16 January 2007

Somali Guernica

Pablo Picasso was a Communist. In 1937 he created a mural for the Spanish Pavilion at an International Exhibition in Paris held in the northern summer of that year. In Spain, the rebellion of the fascist Francisco Franco with his army of askaris, supported by German Nazis, was attacking the Spanish Republic. Here is one account from the many on the Internet:

On April 27th, 1937, unprecedented atrocities are perpetrated on behalf of Franco against the civilian population of a little Basque village in northern Spain. Chosen for bombing practice by Hitler's burgeoning war machine, the hamlet is pounded with high-explosive and incendiary bombs for over three hours. Townspeople are cut down as they run from the crumbling buildings. Guernica burns for three days. Sixteen hundred civilians are killed or wounded.

By May 1st, news of the massacre at Guernica reaches Paris, where more than a million protesters flood the streets to voice their outrage in the largest May Day demonstration the city has ever seen. Eyewitness reports fill the front pages of Paris papers. Picasso is stunned by the stark black and white photographs.

Alas, there are not even any photographs of the killing of 70 (or less? or more?) so-called nomads in southern Somalia by the cowardly US AC-130 gunships in these last few days. There is only an account by Oxfam charity workers in the area. But it is clear enough from this account that the US forces are as crude as any other such force in history. Like the Nazi Stuka pilots in Spain in 1937, they simply had to have blood, and indiscriminate blood at that, the better to show off the cruelty of their power.

Southern Somalia is a land of bush without fences, but it is a human landscape, walked over by people all the time. People keep camels but do not ride them. In that place it is understood that a two-legged human can go further and quicker than any other creature on land, loaded or free. The camels are milked, and sometimes slaughtered. The people are beautiful, and proud. They walk beautifully.

Last week’s horrible events in Somalia will have to be imagined, like those of Guernica, with the help of the frankness of artists like Picasso, like Francisco de Goya in his series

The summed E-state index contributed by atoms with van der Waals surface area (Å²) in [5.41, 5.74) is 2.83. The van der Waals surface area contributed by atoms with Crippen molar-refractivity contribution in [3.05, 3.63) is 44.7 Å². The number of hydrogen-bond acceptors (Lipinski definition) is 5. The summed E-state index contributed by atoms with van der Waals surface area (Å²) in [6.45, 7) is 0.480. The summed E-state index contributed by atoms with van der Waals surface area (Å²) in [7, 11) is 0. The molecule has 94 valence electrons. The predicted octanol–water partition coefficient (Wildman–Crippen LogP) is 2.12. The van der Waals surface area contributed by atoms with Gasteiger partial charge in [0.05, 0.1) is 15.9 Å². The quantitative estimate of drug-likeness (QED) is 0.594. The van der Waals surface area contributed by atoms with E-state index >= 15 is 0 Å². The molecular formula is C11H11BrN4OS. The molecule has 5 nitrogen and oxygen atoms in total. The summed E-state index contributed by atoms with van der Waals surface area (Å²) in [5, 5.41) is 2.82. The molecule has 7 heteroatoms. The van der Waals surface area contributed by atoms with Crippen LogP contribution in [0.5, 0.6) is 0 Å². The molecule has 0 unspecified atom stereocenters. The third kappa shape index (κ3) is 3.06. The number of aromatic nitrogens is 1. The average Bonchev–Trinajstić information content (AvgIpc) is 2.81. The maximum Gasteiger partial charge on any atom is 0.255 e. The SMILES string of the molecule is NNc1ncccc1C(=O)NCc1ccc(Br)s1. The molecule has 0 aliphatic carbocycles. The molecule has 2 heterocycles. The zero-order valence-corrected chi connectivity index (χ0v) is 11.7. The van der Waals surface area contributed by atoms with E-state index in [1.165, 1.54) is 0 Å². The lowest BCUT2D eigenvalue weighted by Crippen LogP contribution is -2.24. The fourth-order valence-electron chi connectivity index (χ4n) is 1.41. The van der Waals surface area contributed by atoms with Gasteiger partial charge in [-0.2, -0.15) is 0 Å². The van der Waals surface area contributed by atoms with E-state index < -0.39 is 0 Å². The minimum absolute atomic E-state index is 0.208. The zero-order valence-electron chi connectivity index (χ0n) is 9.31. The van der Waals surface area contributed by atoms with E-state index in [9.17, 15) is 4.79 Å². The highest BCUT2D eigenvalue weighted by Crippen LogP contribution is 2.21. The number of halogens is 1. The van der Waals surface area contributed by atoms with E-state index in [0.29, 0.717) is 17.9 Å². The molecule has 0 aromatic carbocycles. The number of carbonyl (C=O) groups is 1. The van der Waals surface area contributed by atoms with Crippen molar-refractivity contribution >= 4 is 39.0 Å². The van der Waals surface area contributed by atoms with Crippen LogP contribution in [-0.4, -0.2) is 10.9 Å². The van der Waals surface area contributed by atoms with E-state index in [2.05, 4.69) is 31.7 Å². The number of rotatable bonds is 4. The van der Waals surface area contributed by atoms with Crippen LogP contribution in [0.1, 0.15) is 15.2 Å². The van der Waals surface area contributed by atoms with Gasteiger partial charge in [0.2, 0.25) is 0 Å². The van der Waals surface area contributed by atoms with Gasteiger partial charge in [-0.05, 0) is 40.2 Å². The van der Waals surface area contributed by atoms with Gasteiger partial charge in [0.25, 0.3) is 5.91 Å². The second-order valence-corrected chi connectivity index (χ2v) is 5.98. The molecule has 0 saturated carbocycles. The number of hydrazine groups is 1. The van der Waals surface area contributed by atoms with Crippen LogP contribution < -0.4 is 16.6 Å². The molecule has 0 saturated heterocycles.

Disasters of War, and with the help of poets of the past and to come. The truth of artists is indeed a greater and more powerful truth than that of our fickle mass media, corrupted as they are by purveyors of untruth.

For that reason, Picasso’s Guernica was reproduced in the halls of the United Nations in New York, because the United Nations was created after the defeat of the Nazi fascists, to make sure of peace in the world, and never to allow the repulsive atrocities of war to be forgotten. But when Colin Powell came there four years ago to present his notorious, lying PowerPoint presentation prior to the US aggression on Iraq (for which he failed to get UN permission) he first made the UN officials cover up the old Communist’s painting. And so the Guernica was draped on that day, to cover the shame of Colin Powell and that of the Imperialist United States of America.

The South African Communist Party has issued a full statement (see below) condemning the US brutalities in Somalia and calling, inter alia, for the withdrawal of all US troops and facilities from the entire continent and for a new continental movement for peace, against Imperialism and for economic justice.

If we should need a sign for this movement, let us please return to the peace-doves, the palomas, of our beloved Communist Picasso, and not return to the contrived and antiseptic British “peace sign” of the 1960s.

Click on this link:

SACP Condemns US military attacks on Somalia (801 words)


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